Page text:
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Labour Costs

By: Chris Hogan MSc - Updated: 22 Jun 2010 | comments*Discuss
Property Renovation Homes Price Houses

The price of people’s time is one of the major proportions of a renovation budget and explains why many people want to do a lot of the work themselves. But the nature of the housing market means that although the proportion allocated to labour has not risen as much as the price of houses over the past five to ten years. The fact that house prices have continued to rise means that margins can still be made so if you’re renovating for profit, the outlook can still be good as long as you pick the right project.

Labour Rates

If anything, the price of labour has come down slightly, because of the influx of migrant workers from the new entrants to the European Community enjoy. Many UK-based builders and tradesmen work to wage rates agreed by guilds and trade bodies and those rates have risen considerably. But this has been off-set by the arrival of Eastern European labour not bound by those agreements and the slowing down, in many regions, of the house price rise.

This situation also explains the rise of self-build project, because the prices of materials and labour have not risen at the same rate as the price of houses and land over the last five years. This means that although land is more expensive, those other two major costs are not, so people can build a house that will be worth a lot more than the cost of building it.

How to Get the Right Labour

What does this mean to someone renovating a property, either for their own use or to sell on at a profit? It means that there’s now a better chance of getting reliable tradesmen either by directly employing some of the new labour from Poland, Latvia and the like or because this competition has shaken up the UK building trade and made it pull it’s socks up.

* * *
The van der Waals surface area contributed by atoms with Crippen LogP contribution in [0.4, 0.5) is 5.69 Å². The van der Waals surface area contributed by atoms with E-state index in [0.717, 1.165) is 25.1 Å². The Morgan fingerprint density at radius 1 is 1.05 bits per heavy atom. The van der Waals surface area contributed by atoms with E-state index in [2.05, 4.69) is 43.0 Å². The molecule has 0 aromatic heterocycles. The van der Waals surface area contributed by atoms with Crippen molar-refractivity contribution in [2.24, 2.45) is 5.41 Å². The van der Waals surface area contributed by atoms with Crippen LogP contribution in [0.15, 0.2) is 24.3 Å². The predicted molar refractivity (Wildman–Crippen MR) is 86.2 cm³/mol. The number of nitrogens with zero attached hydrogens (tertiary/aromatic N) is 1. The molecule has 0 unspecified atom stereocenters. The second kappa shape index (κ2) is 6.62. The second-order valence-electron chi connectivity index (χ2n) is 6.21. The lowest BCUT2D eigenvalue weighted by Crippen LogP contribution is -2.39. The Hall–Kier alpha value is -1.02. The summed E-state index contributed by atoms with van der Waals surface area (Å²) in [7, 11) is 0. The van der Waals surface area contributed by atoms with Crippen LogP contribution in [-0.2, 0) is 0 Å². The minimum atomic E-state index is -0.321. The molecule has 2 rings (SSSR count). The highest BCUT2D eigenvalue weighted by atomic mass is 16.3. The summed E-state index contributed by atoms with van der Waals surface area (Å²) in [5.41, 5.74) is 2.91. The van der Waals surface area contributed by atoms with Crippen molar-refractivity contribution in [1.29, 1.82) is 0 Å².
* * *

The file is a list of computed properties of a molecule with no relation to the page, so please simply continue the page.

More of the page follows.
There are three golden rules about hiring labour that apply to any area, from architects down to labourers. The first is to get at least three quotes or estimates for the work that needs to be done and compare them against each other. You may then be able to play them off against one another. Get a specification together so that you can be sure they’re all quoting for the same thing (see below).

The second rule, if possible, is to get those three candidates by personal recommendation. Talk to friends and neighbours who have had work done and how happy they were with the work. See if you can go and have a look at local examples of the candidate's work and talk to their customers. If they baulk at that then walk away.

Check Credentials

The third rule is to check people out with trade and crafts associations such as guilds. Don’t take their word for it that they are members, call and check them out. You could even try calling the local planning department and the trading standards authority. They may be able to recommend qualified people in a particular files, if you have a listed building to renovate, perhaps, or warn you that a particular person or firm is under investigation.

Once you’ve got your estimates, choose the person who you think will do the best job, and note that this doesn’t always mean the cheapest person. Check the quotes carefully against each other to make sure that they have quoted for exactly the same items and work. If you don’t do this, there’s a chance that you might pick the cheapest firm but then find yourself being charged more further down the line, because you didn’t notice that something you wanted done had been missed off the original estimate.

Then check their prices against other sources. There are a number of websites that will give prices per square metre for bricklaying, for example, or plastering. There are also books and trade directories, which you can either buy, or borrow from your local library. Search for ‘building price books’ on the internet to find some examples or check out the adverts in home renovation and self-build magazines.

Keep an Eye on Progress

Once you’ve chosen the right person and the project is underway it’s just as important to keep a close eye on the progress and make sure that the work will be brought in on time and under budget. See our articles on ‘Contractor’s Costs’ and ‘Budgeting and Cost Control’ for more help in doing this.

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